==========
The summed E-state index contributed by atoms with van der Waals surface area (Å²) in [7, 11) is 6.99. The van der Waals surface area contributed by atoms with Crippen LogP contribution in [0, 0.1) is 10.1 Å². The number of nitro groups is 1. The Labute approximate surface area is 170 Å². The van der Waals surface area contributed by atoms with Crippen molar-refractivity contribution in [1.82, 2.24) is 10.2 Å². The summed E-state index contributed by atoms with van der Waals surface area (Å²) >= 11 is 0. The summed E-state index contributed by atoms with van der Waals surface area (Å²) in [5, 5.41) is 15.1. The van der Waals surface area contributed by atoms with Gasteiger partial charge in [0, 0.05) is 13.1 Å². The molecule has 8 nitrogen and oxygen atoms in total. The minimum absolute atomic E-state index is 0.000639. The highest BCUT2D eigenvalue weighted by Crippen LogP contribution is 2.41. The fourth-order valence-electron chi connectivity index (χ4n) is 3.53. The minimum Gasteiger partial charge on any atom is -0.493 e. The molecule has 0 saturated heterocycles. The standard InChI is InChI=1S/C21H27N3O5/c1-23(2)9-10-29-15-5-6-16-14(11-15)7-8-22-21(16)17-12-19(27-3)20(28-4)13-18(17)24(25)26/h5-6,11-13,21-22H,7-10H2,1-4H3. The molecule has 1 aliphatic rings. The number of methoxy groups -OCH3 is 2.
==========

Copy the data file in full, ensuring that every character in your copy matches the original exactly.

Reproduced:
The summed E-state index contributed by atoms with van der Waals surface area (Å²) in [7, 11) is 6.99. The van der Waals surface area contributed by atoms with Crippen LogP contribution in [0, 0.1) is 10.1 Å². The number of nitro groups is 1. The Labute approximate surface area is 170 Å². The van der Waals surface area contributed by atoms with Crippen molar-refractivity contribution in [1.82, 2.24) is 10.2 Å². The summed E-state index contributed by atoms with van der Waals surface area (Å²) >= 11 is 0. The summed E-state index contributed by atoms with van der Waals surface area (Å²) in [5, 5.41) is 15.1. The van der Waals surface area contributed by atoms with Gasteiger partial charge in [0, 0.05) is 13.1 Å². The molecule has 8 nitrogen and oxygen atoms in total. The minimum absolute atomic E-state index is 0.000639. The highest BCUT2D eigenvalue weighted by Crippen LogP contribution is 2.41. The fourth-order valence-electron chi connectivity index (χ4n) is 3.53. The minimum Gasteiger partial charge on any atom is -0.493 e. The molecule has 0 saturated heterocycles. The standard InChI is InChI=1S/C21H27N3O5/c1-23(2)9-10-29-15-5-6-16-14(11-15)7-8-22-21(16)17-12-19(27-3)20(28-4)13-18(17)24(25)26/h5-6,11-13,21-22H,7-10H2,1-4H3. The molecule has 1 aliphatic rings. The number of methoxy groups -OCH3 is 2.